My longtime blogging colleague and co-defendant Eric Turkewitz recently expressed some hope that the corona virus crisis would serve as a catalyst for needed reforms to New York’s antiquated judicial system. As Turkewitz wrote long ago in 2008, in-person motions practice, status calls and waiting time wastes $10 million in time for a single court room in single year alone – requiring lawyers to spend time in a courtroom for many matters that can be handled remotely via video-conference, phone or even email. Fast forward to 2020, and shockingly, apparently little has changed. But now with our collective health dependent on change, Eric argues that it’s time to adopt these long overdue changes.
Of course, Eric is right. But what frustrates me is that even courting crisis (pun intended!) does not always suffice to adopt win-win, no-brainer change. Recall when cloud computing first came on the scene around 2010 prompting ethics regulators to first refrain from approval and then offer it cautiously. By that time, solo and small firms had either gone out of business or suffered massive loss of documents due to disasters like 9/11 and Katrina. Yet even though the cloud could have spared many firms from this same fall out after Hurricane Sandy and other catastrophes, regulators fiddled on clarifying the ethics of cloud and virtual offices while again solos and smalls went down in flames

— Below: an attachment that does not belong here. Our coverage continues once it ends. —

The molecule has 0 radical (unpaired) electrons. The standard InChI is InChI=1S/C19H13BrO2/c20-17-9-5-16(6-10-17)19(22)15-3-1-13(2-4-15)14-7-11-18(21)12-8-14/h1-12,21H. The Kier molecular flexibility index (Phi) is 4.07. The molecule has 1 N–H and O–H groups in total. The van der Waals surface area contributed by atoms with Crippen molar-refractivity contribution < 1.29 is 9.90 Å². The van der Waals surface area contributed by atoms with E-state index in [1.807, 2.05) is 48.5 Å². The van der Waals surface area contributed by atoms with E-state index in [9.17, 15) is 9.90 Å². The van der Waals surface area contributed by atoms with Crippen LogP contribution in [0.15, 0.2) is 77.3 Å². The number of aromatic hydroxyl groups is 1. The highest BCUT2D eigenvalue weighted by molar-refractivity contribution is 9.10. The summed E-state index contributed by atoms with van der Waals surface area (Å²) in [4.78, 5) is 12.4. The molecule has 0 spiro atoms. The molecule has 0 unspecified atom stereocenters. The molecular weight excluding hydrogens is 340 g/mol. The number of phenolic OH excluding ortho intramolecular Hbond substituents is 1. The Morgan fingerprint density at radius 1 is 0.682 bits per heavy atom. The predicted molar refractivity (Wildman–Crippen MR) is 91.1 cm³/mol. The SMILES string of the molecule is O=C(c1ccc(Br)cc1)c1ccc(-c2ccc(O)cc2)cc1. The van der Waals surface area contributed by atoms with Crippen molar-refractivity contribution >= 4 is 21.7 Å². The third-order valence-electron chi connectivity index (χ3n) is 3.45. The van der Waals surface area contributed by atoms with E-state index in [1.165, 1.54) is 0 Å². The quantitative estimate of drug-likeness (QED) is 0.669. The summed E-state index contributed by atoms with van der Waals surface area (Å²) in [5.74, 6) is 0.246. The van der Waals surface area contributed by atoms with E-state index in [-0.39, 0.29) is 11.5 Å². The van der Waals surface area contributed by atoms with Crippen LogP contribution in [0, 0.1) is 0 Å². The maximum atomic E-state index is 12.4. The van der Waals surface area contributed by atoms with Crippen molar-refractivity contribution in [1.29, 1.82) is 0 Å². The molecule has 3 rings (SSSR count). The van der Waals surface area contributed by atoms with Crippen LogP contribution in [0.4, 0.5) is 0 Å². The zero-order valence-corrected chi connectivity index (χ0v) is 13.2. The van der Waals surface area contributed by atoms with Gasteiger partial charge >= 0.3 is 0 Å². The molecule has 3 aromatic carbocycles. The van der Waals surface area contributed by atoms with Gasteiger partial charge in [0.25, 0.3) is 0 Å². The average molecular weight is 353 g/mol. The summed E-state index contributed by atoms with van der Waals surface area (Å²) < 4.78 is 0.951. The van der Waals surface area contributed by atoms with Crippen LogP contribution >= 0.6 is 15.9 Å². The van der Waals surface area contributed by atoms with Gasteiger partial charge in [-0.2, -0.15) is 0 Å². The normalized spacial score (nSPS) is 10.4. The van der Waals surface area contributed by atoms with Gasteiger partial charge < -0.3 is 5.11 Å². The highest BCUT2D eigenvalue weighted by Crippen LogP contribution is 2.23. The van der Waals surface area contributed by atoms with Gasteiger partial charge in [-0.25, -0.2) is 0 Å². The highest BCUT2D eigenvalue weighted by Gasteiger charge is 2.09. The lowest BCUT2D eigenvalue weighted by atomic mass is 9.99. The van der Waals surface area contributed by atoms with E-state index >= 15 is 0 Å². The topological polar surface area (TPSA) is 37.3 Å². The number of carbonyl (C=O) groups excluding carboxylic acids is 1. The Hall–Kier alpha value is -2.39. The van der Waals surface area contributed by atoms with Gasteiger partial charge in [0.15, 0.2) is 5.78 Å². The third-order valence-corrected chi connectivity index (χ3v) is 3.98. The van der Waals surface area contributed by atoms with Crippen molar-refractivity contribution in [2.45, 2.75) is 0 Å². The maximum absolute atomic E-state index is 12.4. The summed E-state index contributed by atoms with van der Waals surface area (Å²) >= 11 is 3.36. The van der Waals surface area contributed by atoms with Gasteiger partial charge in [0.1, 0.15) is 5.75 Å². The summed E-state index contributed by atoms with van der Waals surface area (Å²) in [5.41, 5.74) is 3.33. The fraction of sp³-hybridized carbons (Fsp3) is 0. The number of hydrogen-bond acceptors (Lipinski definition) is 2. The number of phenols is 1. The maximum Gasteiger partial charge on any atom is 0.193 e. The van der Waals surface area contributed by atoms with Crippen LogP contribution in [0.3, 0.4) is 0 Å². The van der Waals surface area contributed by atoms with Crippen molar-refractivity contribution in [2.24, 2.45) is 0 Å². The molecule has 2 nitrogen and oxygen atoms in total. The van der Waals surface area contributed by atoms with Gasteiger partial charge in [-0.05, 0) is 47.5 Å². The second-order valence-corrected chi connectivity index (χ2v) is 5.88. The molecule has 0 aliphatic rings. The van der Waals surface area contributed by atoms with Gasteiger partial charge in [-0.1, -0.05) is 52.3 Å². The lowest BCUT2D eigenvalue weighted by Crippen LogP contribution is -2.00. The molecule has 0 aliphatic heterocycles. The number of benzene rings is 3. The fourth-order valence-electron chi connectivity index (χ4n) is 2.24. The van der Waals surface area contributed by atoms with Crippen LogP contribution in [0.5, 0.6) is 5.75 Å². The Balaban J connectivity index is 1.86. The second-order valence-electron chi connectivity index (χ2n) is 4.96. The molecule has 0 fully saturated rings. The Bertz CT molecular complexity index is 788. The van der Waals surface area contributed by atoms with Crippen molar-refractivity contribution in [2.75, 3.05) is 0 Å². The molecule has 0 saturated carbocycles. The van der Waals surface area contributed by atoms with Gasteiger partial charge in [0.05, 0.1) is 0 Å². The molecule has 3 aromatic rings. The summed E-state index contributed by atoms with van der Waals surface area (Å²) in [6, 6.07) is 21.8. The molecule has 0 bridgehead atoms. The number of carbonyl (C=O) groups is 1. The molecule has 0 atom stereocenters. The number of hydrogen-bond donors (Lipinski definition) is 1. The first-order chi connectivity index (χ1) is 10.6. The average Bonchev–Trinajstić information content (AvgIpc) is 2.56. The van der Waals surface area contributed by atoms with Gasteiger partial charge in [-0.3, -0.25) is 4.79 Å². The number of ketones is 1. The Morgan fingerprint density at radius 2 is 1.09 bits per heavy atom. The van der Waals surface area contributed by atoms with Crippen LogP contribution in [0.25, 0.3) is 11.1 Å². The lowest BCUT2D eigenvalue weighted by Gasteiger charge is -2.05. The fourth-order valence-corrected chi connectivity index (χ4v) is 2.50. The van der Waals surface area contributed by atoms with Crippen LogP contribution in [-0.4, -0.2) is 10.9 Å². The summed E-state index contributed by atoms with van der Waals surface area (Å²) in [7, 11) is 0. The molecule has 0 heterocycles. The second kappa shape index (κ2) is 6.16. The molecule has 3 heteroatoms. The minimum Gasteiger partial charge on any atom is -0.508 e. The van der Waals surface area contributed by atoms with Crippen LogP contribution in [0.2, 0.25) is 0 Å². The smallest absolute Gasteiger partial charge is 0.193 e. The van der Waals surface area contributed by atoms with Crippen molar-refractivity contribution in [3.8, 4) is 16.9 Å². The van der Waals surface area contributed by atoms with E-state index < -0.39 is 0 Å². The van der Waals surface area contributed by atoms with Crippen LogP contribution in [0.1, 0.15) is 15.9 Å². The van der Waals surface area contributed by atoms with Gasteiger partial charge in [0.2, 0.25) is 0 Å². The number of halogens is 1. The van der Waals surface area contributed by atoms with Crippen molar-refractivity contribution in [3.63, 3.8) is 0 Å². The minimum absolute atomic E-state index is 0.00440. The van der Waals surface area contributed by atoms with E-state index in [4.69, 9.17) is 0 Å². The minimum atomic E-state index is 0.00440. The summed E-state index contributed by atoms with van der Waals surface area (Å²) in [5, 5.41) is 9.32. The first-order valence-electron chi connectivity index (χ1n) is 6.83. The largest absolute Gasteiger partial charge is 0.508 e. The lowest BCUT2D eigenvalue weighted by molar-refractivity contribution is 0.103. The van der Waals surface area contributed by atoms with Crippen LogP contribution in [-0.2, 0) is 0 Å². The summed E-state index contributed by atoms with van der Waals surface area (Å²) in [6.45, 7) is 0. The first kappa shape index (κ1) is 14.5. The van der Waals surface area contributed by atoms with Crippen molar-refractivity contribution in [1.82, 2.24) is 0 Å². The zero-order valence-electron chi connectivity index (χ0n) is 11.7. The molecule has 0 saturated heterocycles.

For a profession that makes a living based on citing precedent, lawyers are remarkably short-sighted when it comes to setting precedent for future cases. Had we advocated for incorporation of technology back in 2008 when Eric Turkewitz first published his blog post, we’d have a system in place to seamlessly deal with corona virus. Now, many of us will scramble, catch as catch can to set up remote working for employees, or to cobble together remote access for depositions and non-essential court hearings. Unfortunately, due to haste, some of these systems won’t work as well as we’d like giving courts and judges further reason not to adopt moving forward, further entrenching inaction.
Corona virus is not the first disaster we’ve encountered as a society nor will it be the last. From terrorism to natural disaster, events unknown to us now lie ahead that may threaten to bring work to a stop or leave us stranded at – or perhaps far from home. We may also face times of unrest or lawlessness which heighten the importance of lawyers and makes it critical for us to be able to continue business as usual in a time of crisis. If we don’t – as Eric advocates – use this crisis to create new systems that adapt to these challenging times – then we lawyers alone will be responsible for not merely our own demise but potentially the demise of the rule of law.
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